For quite some time now, I’ve been putting off working on a novel – Lonely Cottage Road – that I really, really want to be writing. There always seems to be something more immediately pressing, most pointedly making a living. But these days, snippets of dialogue between my characters comes to me unbidden, and I find myself thinking about them at the oddest times. I think the book is done gestating and is trying desperately to be born.
One thing that’s constantly going on somewhere back in the deep recesses of my mind is the consideration of my characters’ motivations. What do they most want? What makes them want it? And – most importantly of all, for it will be the juice that moves the story forward – to what lengths are they willing to go to get it?
Then, that musing leads to the characters’ basic emotional landscapes: Who are they? What are their worldviews? What made them like that?
And, finally, all this must, of course, at some point lead to an examination of those very questions about myself and those around me.
I’ve become convinced that much of writing is simply authors trying to work out their own issues, or karma, or whatever you want to call it. We navel-gaze in public. Some think this is egotistical. Perhaps, but I think it’s useful in that it somehow allows others who read the work — and even some who don’t — to maybe let down their guard a little and take a look at their own stuff. And I’m convinced this is a good thing. Maybe if Germany hadn’t been so rigid and oppressive, Adolf Hitler could have read something that rocked his world, forced him to look into his own soul, and stood firm in forging ahead with his artistic endeavors instead of that expression being warped into the grand evil it became?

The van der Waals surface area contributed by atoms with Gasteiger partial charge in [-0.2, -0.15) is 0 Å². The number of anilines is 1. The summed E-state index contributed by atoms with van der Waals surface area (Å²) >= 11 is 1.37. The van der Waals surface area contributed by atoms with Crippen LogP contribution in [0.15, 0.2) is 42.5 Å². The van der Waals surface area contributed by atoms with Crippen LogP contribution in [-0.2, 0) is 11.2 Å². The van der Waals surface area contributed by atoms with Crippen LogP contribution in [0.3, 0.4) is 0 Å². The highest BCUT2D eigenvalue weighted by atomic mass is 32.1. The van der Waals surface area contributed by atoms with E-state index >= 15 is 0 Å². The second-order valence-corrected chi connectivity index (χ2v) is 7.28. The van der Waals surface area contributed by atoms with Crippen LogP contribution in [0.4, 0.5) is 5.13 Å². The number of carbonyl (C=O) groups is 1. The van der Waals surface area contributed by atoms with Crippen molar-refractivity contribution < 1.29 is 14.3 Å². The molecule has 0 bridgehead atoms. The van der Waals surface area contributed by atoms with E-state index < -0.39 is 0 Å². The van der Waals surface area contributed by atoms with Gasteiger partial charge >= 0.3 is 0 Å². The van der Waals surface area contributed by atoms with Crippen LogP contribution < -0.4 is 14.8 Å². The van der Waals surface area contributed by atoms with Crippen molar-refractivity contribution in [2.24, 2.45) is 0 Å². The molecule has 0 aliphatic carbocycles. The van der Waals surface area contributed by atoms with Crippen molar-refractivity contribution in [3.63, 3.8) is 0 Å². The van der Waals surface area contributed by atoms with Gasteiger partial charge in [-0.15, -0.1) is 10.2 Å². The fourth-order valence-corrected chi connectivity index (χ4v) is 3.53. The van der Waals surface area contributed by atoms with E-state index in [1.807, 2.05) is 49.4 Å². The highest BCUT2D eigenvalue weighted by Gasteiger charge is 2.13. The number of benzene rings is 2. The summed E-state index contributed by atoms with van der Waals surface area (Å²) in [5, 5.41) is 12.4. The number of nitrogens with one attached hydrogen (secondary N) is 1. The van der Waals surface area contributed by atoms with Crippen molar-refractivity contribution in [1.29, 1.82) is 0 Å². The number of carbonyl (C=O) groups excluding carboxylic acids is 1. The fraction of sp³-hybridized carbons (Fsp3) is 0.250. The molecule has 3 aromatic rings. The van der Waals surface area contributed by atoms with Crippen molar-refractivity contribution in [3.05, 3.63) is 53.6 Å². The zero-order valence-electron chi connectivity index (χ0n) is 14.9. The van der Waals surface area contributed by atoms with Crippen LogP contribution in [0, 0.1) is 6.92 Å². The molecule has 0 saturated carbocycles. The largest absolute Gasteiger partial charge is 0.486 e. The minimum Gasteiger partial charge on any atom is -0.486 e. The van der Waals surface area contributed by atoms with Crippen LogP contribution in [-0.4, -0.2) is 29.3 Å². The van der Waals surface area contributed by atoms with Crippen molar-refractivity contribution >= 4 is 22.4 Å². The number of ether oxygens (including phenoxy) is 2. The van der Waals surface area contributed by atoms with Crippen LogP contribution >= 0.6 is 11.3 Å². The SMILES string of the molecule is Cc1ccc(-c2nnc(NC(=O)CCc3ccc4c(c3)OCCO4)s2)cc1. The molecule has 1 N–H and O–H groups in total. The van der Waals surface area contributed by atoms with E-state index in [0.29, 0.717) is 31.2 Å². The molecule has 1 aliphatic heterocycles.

Who knows, really, but a little self-examination never hurt anybody. It may have damaged their false-fronted contentment for a bit or jolted them out of apathetic complacency. That can’t be a bad thing.
Hmmm…guess it really is time to get started on my novel again.
I just read a most interesting post over at The Creative Penn blog about mind-mapping your novel scene by scene. I encourage you to visit this well-written and idea-filled blog, regardless your writing experience. None of us has ever been at it long enough that we can’t learn something of value from someone else.
You really need to check out this awesome writing blog.
For those of you not familiar with mind-mapping, it’s a cool idea. Not entirely sure where it originated, but I’m guessing it was a business thing. At any rate, mind maps are visual or graphic representations of concepts associated in one’s mind with a particular project or idea. By presenting ideas in a radial, graphical, non-linear manner, mind maps encourage a brainstorming approach to planning and organizational tasks. Here’s a more comprehensive definition from Wikipedia.
I suppose I’ve done “mind mapping” for my current novel, Lonely Cottage Road, though it was more linear than lateral. This format sprang not from a desire to prioritize scenes, but because I was struggling with development of timelines that all fit together logically and rationally. I’m writing a historical drama in which my fictional characters and their lives intertwine with actual historical events, and there are a few parts where the two meld — kind of starting with reality, then making up stuff to advance the plotline. I’ve read novels like this and I love it when I can barely tell the difference between what actually happened and what might have but who knows?
This linear map I made was actually a spontaneous thing. I wrote in v-e-r-y small letters with a purple pen on a long, narrow strip of left-over drawing paper that I couldn’t bring myself to throw away even though it was too odd-shaped to do much with, because it cost $8 a sheet. So the timeline runs in two layers on both sides of the sheet. It was not just a good exercise in scene clarification, it was a sensual pleasure because that paper was so soft and thick, it was just awesome to write on. Anyone who knows about me and my paper and pen obsession will understand this.
And here’s something I learned that may be helpful to other writers: Purple ink is NOT permanent. Though the pigments are beautiful, they are fugitive and will fade over time, even when not exposed to light. Trust me on this. Thank God I looked at them when I did, because over a few years, they’d already faded so badly that I had to go over them again so I wouldn’t lose all that info…this time in black ink!
So, have you ever done this kind of graphical interpretation of your plotline, or any other elements of your story? Has it worked for you? why or why not?